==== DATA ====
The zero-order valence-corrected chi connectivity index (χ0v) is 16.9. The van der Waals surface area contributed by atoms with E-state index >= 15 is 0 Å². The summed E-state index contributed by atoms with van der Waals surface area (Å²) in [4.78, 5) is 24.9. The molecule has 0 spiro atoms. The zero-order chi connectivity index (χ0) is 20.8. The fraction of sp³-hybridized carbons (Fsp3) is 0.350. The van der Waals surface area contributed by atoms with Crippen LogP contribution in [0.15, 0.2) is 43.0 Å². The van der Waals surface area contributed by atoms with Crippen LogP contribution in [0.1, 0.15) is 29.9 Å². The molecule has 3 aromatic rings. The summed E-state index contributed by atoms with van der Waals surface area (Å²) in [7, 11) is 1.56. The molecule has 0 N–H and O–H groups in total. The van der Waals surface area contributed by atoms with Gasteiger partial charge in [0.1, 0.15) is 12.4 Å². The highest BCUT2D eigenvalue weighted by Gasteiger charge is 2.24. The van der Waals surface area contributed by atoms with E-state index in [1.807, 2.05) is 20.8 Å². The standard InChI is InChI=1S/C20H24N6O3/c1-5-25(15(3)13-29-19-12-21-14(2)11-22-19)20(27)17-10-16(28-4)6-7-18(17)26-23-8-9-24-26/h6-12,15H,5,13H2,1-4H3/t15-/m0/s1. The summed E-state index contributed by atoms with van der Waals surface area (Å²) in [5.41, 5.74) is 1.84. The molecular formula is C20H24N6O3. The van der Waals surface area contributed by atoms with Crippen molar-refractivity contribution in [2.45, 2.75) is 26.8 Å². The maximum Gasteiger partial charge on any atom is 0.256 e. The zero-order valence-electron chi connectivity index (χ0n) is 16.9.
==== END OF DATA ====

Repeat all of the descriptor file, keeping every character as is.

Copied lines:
The zero-order valence-corrected chi connectivity index (χ0v) is 16.9. The van der Waals surface area contributed by atoms with E-state index >= 15 is 0 Å². The summed E-state index contributed by atoms with van der Waals surface area (Å²) in [4.78, 5) is 24.9. The molecule has 0 spiro atoms. The zero-order chi connectivity index (χ0) is 20.8. The fraction of sp³-hybridized carbons (Fsp3) is 0.350. The van der Waals surface area contributed by atoms with Crippen LogP contribution in [0.15, 0.2) is 43.0 Å². The van der Waals surface area contributed by atoms with Crippen LogP contribution in [0.1, 0.15) is 29.9 Å². The molecule has 3 aromatic rings. The summed E-state index contributed by atoms with van der Waals surface area (Å²) in [7, 11) is 1.56. The molecule has 0 N–H and O–H groups in total. The van der Waals surface area contributed by atoms with Gasteiger partial charge in [0.1, 0.15) is 12.4 Å². The highest BCUT2D eigenvalue weighted by Gasteiger charge is 2.24. The van der Waals surface area contributed by atoms with E-state index in [1.807, 2.05) is 20.8 Å². The standard InChI is InChI=1S/C20H24N6O3/c1-5-25(15(3)13-29-19-12-21-14(2)11-22-19)20(27)17-10-16(28-4)6-7-18(17)26-23-8-9-24-26/h6-12,15H,5,13H2,1-4H3/t15-/m0/s1. The summed E-state index contributed by atoms with van der Waals surface area (Å²) in [5.41, 5.74) is 1.84. The molecular formula is C20H24N6O3. The van der Waals surface area contributed by atoms with Crippen molar-refractivity contribution in [2.45, 2.75) is 26.8 Å². The maximum Gasteiger partial charge on any atom is 0.256 e. The zero-order valence-electron chi connectivity index (χ0n) is 16.9.